Gatsby with Node.js - Integrations

2 minutes reading time

Gatsby Node.js

Gatsby with Node.js

Learn how to make Gatsby, Node.js, and Dotenv Vault work together in a simple web app. This tutorial assumes you are already familiar with .env files and know how to sync them.

You can find a complete example repo here.

Initial setup

Start with an existing Gatsby setup or use one of the site templates available on the platform.

Package installation

Move forward by installing the dotenv package with npm.

npm install dotenv --save

Add a reference for the dotenv package as early as possible within the gatsby-config.js file, just before the module_exports call.

// gatsby-config.js
console.log(process.env) // for debugging purposes. remove when ready.

module.exports = {


Build the Vault

Make sure you are logged in and in sync with your Vault first then run npx dotenv-vault build from CLI in your project root.

This will build an encrypted .env.vault file that serves as a unique identifier for your project in Dotenv.

Inside it you will find the public keys for every environment you have setup and must be committed to source.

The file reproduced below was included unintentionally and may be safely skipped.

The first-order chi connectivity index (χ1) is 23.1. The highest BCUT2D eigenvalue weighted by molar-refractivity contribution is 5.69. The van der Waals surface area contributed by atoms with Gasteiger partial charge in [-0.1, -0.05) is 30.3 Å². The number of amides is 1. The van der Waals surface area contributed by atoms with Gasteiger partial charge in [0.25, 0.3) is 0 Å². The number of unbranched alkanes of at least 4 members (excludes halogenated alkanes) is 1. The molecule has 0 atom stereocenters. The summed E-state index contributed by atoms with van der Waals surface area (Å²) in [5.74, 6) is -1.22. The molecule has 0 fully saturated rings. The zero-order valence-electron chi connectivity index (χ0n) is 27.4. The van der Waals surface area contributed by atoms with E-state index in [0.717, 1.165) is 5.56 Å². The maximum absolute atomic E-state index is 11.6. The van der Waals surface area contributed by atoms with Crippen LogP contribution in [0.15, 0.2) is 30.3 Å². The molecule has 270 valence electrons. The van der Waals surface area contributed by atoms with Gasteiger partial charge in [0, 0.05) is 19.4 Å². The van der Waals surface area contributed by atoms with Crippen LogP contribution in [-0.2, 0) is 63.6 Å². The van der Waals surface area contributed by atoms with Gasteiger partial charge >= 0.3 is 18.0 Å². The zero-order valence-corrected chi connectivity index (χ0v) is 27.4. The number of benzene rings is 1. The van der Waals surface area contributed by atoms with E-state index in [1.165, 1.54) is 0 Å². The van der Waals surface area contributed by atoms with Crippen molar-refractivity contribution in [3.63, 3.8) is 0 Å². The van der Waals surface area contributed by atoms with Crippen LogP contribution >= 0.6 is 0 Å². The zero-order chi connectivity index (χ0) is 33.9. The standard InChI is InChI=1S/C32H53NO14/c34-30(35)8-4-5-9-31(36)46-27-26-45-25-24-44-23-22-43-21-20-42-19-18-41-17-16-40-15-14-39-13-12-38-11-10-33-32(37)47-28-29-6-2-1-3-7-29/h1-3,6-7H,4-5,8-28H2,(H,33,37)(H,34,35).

npx dotenv-vault build

Fetch the keys

With the Vault successfully built, you now can fetch the .env.vault decryption keys for each environment in the Vault project.

Running npx dotenv-vault keys production, for example, will return the production key and so will development and ci respectively.

npx dotenv-vault keys production
remote:   Listing .env.vault decryption keys... done

dotenv://:[email protected]/vault/.env.vault?environment=production

Set deployment

Now that you have access to the keys for every environment, you will have to reference them as environment variables in your Gatsby project’s settings.

To do that, navigate to your Project, then the Site Settings tab to reach the Environment variables panel.

Set as key DOTENV_KEY and as value the decryption key returned in the previous step dotenv://:[email protected]/vault/.env.vault?environment=production.

Commit and push

That’s it!

Commit those changes safely to code and deploy to Gatsby.

When the build runs, it will recognize the DOTENV_KEY, decrypt the .env.vault file, and load the production environment variables to ENV.

If a DOTENV_KEY is not set when developing on local machine, for example, it will fall back to standard Dotenv functionality.

You’ll know things worked correctly when you see 'Loading .env from encrypted .env.vault' in your Gatsby logs.